The 36 Strategies Of Ancient China
Historians today have still been unable to establish the exact time period and authors of the famous "Thirty-six Strategies". The most commonly used strategy, Strategy 26, "Escape - the best strategy" (三十六计, 走为上策), was first mentioned in "The Biography of Wang Jingze" (王敬则传) , a chapter appearing in Nan Qi Shu (南齐书) which writes that among "the thirty-six strategies of Master Tan, escape is the most supreme strategy" (檀公三十六策, 走为上计). The details of the escape of Master Tan or Tan Daoji (檀道济), a famous Song General, from the state of Wei was narrated in the 15th chapter of Nan Shi (南史), "The Biography of Tan Daoji" (檀道济传). The same phrase regarding the supremacy of the art of escape also appears in "Yuan Cai" (渊才), a chapter in The Night Tales of Leng Zhai (冷斋夜话). Judging from records, the "Thirty six Strategies" should have a history of near two thousand years.
Although the "Thirty-six Strategies" is a summary of some of the war strategies used by the ancient Chinese warriors, the name "Thirty-six Strategies" may have come from Yi Jing's (or I-Ching) (易经) "Yin Yang Theory" (阴阳学说) which uses the Tai Yin number of 66 (太阴六六之数) to mean "many tricks". The main statement which sums up the "Thirty-six Strategies" writes:
Six multiplied by six is 36. The word "calculation" (数) conceals another word, namely "strategy" (术). In the application of a strategy, careful calculation is required. Once one is able to calculate the pattern of how situations develop, he will find the required strategy. A strategy cannot be detached from an objective assessment of a situation. It cannot work by subjective imagination.
Generally, the Thirty-six Strategies are grouped under 6 categories. Each category contains 6 strategies. The six categories in turn can be used in two types of situations. The three categories, the "Advantageous Strategies" (胜战计）, the "Opportunistic Strategies" (敌战计） and the "Offensive Strategies" (攻战计） are used in a winning situation. The other three categories, the "Confusion Strategies" (混战计）, the "Deception Strategies" (并战计） and the "Desperate Strategies" (败战计） are used in a disadvantageous situation. However, the application and usage of these strategies can be mingled in various combinations. They are not intended to be used singly, nor are they only applicable in either a winning or losing situation. The possible combination and application of these strategies are limited only by the imagination and creativity of the strategist.
Other than Strategy 36, nobody can be certain of the content of the other thirty-five strategies. The most commonly-used version is that by an Anonymous author. Nevertheless, over the years, these strategies have been commonly cited and used by many generals as well chinese businessman.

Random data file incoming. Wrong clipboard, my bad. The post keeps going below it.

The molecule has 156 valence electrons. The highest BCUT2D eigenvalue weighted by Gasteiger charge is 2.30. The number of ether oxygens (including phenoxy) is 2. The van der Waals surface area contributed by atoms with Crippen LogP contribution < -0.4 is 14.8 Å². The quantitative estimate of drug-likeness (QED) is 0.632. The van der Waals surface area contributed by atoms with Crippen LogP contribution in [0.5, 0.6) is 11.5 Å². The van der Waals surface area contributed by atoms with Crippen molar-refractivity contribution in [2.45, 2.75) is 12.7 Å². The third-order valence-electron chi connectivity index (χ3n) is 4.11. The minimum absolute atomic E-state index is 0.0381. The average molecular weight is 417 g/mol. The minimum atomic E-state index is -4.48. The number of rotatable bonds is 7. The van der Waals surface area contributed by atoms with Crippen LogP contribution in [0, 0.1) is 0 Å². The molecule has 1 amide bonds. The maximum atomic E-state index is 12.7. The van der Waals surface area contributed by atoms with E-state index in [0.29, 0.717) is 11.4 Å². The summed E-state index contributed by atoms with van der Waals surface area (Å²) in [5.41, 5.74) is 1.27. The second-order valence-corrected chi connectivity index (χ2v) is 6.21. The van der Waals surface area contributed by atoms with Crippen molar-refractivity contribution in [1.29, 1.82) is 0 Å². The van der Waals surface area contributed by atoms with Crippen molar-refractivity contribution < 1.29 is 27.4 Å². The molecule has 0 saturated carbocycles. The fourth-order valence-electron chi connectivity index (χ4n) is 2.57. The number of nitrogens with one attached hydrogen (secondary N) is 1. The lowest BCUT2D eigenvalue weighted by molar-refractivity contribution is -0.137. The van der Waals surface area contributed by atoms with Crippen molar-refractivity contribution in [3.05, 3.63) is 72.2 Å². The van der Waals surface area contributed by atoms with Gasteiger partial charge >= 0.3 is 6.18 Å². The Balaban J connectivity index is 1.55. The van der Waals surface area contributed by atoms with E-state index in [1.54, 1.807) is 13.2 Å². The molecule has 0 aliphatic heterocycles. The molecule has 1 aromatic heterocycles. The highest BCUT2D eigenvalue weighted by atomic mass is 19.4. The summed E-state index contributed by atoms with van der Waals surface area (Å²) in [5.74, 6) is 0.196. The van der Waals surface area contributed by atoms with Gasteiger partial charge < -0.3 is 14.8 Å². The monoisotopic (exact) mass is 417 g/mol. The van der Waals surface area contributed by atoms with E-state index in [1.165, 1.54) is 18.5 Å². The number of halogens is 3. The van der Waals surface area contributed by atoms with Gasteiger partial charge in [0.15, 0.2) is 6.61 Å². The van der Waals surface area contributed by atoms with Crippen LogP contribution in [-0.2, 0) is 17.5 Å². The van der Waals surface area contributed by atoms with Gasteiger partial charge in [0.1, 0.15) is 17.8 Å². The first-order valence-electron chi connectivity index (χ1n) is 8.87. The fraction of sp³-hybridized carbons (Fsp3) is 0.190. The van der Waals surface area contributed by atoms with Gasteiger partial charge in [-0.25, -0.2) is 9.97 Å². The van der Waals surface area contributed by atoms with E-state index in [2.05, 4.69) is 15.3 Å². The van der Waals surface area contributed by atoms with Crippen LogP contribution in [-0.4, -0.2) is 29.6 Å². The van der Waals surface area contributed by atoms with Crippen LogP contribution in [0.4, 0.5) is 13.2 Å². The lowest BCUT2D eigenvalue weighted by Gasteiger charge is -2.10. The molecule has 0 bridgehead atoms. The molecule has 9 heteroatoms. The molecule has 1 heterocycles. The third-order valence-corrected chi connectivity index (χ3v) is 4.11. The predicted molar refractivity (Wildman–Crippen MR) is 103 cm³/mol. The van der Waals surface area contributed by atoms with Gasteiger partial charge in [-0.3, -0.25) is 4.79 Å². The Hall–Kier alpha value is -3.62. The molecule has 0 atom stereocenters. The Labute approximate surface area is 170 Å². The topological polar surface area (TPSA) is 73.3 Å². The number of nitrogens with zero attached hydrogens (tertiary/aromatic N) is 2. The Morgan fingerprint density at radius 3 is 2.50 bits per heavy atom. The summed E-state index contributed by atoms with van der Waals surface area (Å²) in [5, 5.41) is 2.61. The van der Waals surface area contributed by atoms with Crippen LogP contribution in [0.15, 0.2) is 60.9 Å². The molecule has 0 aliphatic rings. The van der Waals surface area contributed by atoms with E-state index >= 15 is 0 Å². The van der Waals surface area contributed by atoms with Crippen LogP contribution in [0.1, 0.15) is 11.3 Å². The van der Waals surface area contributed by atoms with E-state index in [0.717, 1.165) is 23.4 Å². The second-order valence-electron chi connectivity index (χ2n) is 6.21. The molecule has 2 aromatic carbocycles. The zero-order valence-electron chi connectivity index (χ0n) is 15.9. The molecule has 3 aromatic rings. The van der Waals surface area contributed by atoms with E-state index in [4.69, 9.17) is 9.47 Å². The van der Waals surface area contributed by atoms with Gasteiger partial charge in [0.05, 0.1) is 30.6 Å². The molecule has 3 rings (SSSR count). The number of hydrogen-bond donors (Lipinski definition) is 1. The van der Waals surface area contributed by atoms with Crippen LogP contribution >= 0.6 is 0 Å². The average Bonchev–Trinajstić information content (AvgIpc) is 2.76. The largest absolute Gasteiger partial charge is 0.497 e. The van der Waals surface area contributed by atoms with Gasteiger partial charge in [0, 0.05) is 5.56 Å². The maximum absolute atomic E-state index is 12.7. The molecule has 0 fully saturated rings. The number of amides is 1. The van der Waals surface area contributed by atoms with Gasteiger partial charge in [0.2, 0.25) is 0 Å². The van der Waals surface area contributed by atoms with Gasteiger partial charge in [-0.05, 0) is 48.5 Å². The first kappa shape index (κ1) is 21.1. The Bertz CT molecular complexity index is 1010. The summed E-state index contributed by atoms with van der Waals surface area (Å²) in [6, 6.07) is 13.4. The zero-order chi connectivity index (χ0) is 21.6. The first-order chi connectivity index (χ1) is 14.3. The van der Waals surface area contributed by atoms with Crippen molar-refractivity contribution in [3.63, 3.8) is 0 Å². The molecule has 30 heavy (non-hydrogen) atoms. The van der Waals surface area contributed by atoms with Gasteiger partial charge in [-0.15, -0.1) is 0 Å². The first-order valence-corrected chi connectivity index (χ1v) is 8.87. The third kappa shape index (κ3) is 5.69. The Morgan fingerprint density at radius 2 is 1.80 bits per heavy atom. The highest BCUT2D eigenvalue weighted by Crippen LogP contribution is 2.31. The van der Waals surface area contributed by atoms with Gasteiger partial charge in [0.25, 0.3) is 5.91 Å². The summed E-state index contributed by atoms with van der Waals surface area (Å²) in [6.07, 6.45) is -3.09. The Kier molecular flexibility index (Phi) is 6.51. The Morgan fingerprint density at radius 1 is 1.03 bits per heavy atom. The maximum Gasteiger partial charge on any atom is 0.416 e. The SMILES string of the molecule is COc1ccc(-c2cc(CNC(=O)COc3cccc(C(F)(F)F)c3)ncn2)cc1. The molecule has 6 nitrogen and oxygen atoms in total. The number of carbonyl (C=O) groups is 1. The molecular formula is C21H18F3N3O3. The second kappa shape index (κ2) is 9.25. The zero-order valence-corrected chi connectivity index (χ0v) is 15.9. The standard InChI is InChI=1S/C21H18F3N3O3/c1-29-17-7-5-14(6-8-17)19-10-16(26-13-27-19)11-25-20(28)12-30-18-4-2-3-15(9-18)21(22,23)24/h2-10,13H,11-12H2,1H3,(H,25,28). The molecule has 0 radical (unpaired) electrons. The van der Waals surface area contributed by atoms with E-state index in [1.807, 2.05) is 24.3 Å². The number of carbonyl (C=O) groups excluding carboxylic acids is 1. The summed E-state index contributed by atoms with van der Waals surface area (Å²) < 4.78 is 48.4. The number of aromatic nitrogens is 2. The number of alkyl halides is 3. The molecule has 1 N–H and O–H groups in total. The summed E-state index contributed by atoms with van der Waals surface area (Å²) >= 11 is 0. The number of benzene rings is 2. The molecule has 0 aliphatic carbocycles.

Advantageous Strategies (胜战计)
The "Advantageous Strategies" are used in situations when time and resources are to one's advantage, when there is no need to rush, and detailed planning can be carried out. The six strategies in this category include the following:
1. "Deceiving the heavens to cross the sea"
2. "Besieging Wei to save Zhao"
3. "Killing with a borrowed knife"
4. "Conserving energy while the enemy tires himself out"
5. "Looting a house on fire"
6. "Making a feint to the east but hitting out in the west"
Opportunistic Strategies (敌战计)
The "Opportunistic Strategies" thrive on situations where vulnerabilities can be exploited. The idea is to capitalise on all opportunities so as to gain the advantage. The strategies include:
7. "Creating something out of nothing"
8. "Secret escape through Chen Cang"
9. "Observing the fire from the other side of the river"
10. "A dagger sheathed in a smile"
11. "The plum dies in place of the peach"
12. "Stealing a goat along the way"
Offensive Strategies (攻战计)
Like the Advantageous Strategies, the "Offensive Strategies" are used in situations when time and resources are not constraining factors. However, these strategies seek to gain victory through direct attack. The six strategies include:
13. "Hitting the grass to startle the snake"
14. "Borrowing a corpse to resurrect a soul"
15. "Luring a tiger from its lair in the mountain"
16. "Releasing the enemy to recapture him later"
17. "Tossing out a brick to get a jade"
18. "Disband the bandits by arresting their leader"
Confusion Strategies (混战计)
The "Confusion Strategies" aim to confuse a pursuing enemy to throw him off his guard. In this way, valuable time can be gained in making one's escape. These strategies include:
19. "Pulling out the firewood from beneath the cauldron"
20. "Catching a fish in troubled waters"
21. "Making an unnoticed escape like a golden cicada shedding its skin"
22. "Shutting the doors to catch the thief"
23. "Befriend the far and attack the near"
24. "Borrow a passage to attack Guo"
Deception Strategies (并战计)
Deception is commonly used in war to create advantages for oneself, and to handicap the enemy. Such strategies are designed to mislead the enemy. They include the following:
25. "Replace superior beams and pillars with inferior ones"
26. "Pointing at the mulberry but scolding the locust tree"
27. "Pretending to be insane but remaining smart"
28. "Remove the ladder after the enemy ascends to the roof"
29. "Deck the tree with flowers"
30. "The guest takes over as host"
Desperate Strategies (败战计)
In a desperate situation, one may have to resort to unconventional and unorthodox methods and means. As such, some of these strategies can be quite dramatic and "tragic". However, when used appropriately, such strategies can be very effective. These include:
31. "Beauty Scheme"
32. "Empty City Scheme"
33. "Double Agent Ploy"
34. "Self-injury scheme"
35. "A series of interconnected ploys"
36. "Escape - the best scheme"